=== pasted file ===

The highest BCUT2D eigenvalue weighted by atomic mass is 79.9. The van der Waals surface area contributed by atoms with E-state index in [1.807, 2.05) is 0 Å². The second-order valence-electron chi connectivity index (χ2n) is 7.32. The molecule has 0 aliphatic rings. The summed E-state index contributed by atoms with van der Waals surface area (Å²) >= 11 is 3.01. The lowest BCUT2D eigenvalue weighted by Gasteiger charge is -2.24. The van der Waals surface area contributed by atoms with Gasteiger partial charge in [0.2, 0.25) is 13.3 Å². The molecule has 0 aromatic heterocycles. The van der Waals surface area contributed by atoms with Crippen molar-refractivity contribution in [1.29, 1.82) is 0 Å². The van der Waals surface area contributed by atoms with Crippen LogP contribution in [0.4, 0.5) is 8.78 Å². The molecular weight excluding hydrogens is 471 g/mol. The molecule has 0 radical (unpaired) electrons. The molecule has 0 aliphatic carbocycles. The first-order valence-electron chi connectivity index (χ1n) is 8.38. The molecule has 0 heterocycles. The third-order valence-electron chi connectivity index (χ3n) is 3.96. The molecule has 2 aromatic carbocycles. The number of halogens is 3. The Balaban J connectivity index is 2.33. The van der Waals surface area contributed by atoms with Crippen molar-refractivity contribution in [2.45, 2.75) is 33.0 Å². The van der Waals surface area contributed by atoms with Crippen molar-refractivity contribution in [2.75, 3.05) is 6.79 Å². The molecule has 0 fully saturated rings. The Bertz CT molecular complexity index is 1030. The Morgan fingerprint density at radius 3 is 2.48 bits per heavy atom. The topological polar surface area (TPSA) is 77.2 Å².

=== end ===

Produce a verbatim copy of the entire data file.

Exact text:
The highest BCUT2D eigenvalue weighted by atomic mass is 79.9. The van der Waals surface area contributed by atoms with E-state index in [1.807, 2.05) is 0 Å². The second-order valence-electron chi connectivity index (χ2n) is 7.32. The molecule has 0 aliphatic rings. The summed E-state index contributed by atoms with van der Waals surface area (Å²) >= 11 is 3.01. The lowest BCUT2D eigenvalue weighted by Gasteiger charge is -2.24. The van der Waals surface area contributed by atoms with Gasteiger partial charge in [0.2, 0.25) is 13.3 Å². The molecule has 0 aromatic heterocycles. The van der Waals surface area contributed by atoms with Crippen molar-refractivity contribution in [1.29, 1.82) is 0 Å². The van der Waals surface area contributed by atoms with Crippen LogP contribution in [0.4, 0.5) is 8.78 Å². The molecular weight excluding hydrogens is 471 g/mol. The molecule has 0 radical (unpaired) electrons. The molecule has 0 aliphatic carbocycles. The first-order valence-electron chi connectivity index (χ1n) is 8.38. The molecule has 0 heterocycles. The third-order valence-electron chi connectivity index (χ3n) is 3.96. The molecule has 2 aromatic carbocycles. The number of halogens is 3. The Balaban J connectivity index is 2.33. The van der Waals surface area contributed by atoms with Crippen molar-refractivity contribution in [2.45, 2.75) is 33.0 Å². The van der Waals surface area contributed by atoms with Crippen molar-refractivity contribution in [2.75, 3.05) is 6.79 Å². The molecule has 0 fully saturated rings. The Bertz CT molecular complexity index is 1030. The Morgan fingerprint density at radius 3 is 2.48 bits per heavy atom. The topological polar surface area (TPSA) is 77.2 Å².